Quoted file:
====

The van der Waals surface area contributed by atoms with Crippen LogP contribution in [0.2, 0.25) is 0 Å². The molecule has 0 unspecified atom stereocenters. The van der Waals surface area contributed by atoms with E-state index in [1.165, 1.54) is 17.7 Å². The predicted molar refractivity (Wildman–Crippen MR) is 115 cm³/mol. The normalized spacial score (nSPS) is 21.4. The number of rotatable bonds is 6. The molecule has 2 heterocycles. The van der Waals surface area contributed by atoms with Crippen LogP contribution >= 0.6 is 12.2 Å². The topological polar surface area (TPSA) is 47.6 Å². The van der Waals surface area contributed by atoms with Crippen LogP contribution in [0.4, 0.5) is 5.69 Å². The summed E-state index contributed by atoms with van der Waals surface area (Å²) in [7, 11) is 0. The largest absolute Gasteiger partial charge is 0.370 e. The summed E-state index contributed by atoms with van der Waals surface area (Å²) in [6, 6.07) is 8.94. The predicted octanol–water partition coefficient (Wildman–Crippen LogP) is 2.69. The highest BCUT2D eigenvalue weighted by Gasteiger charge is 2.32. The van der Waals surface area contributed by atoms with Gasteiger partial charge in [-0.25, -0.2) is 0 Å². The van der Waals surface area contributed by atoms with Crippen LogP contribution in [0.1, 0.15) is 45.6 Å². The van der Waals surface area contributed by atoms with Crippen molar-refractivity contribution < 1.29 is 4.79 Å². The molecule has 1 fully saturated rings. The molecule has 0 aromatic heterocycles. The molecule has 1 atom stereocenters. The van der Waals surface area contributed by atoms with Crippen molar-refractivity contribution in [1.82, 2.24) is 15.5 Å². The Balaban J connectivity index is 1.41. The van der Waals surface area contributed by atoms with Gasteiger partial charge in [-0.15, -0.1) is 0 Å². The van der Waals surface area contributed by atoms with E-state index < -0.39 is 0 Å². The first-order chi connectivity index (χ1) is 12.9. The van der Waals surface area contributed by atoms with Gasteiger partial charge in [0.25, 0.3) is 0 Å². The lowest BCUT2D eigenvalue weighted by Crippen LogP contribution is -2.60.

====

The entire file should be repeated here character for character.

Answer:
The van der Waals surface area contributed by atoms with Crippen LogP contribution in [0.2, 0.25) is 0 Å². The molecule has 0 unspecified atom stereocenters. The van der Waals surface area contributed by atoms with E-state index in [1.165, 1.54) is 17.7 Å². The predicted molar refractivity (Wildman–Crippen MR) is 115 cm³/mol. The normalized spacial score (nSPS) is 21.4. The number of rotatable bonds is 6. The molecule has 2 heterocycles. The van der Waals surface area contributed by atoms with Crippen LogP contribution >= 0.6 is 12.2 Å². The topological polar surface area (TPSA) is 47.6 Å². The van der Waals surface area contributed by atoms with Crippen LogP contribution in [0.4, 0.5) is 5.69 Å². The summed E-state index contributed by atoms with van der Waals surface area (Å²) in [7, 11) is 0. The largest absolute Gasteiger partial charge is 0.370 e. The summed E-state index contributed by atoms with van der Waals surface area (Å²) in [6, 6.07) is 8.94. The predicted octanol–water partition coefficient (Wildman–Crippen LogP) is 2.69. The highest BCUT2D eigenvalue weighted by Gasteiger charge is 2.32. The van der Waals surface area contributed by atoms with Gasteiger partial charge in [-0.25, -0.2) is 0 Å². The van der Waals surface area contributed by atoms with Crippen LogP contribution in [0.1, 0.15) is 45.6 Å². The van der Waals surface area contributed by atoms with Crippen molar-refractivity contribution < 1.29 is 4.79 Å². The molecule has 1 fully saturated rings. The molecule has 0 aromatic heterocycles. The molecule has 1 atom stereocenters. The van der Waals surface area contributed by atoms with Crippen molar-refractivity contribution in [1.82, 2.24) is 15.5 Å². The Balaban J connectivity index is 1.41. The van der Waals surface area contributed by atoms with Gasteiger partial charge in [-0.15, -0.1) is 0 Å². The van der Waals surface area contributed by atoms with E-state index < -0.39 is 0 Å². The first-order chi connectivity index (χ1) is 12.9. The van der Waals surface area contributed by atoms with Gasteiger partial charge in [0.25, 0.3) is 0 Å². The lowest BCUT2D eigenvalue weighted by Crippen LogP contribution is -2.60.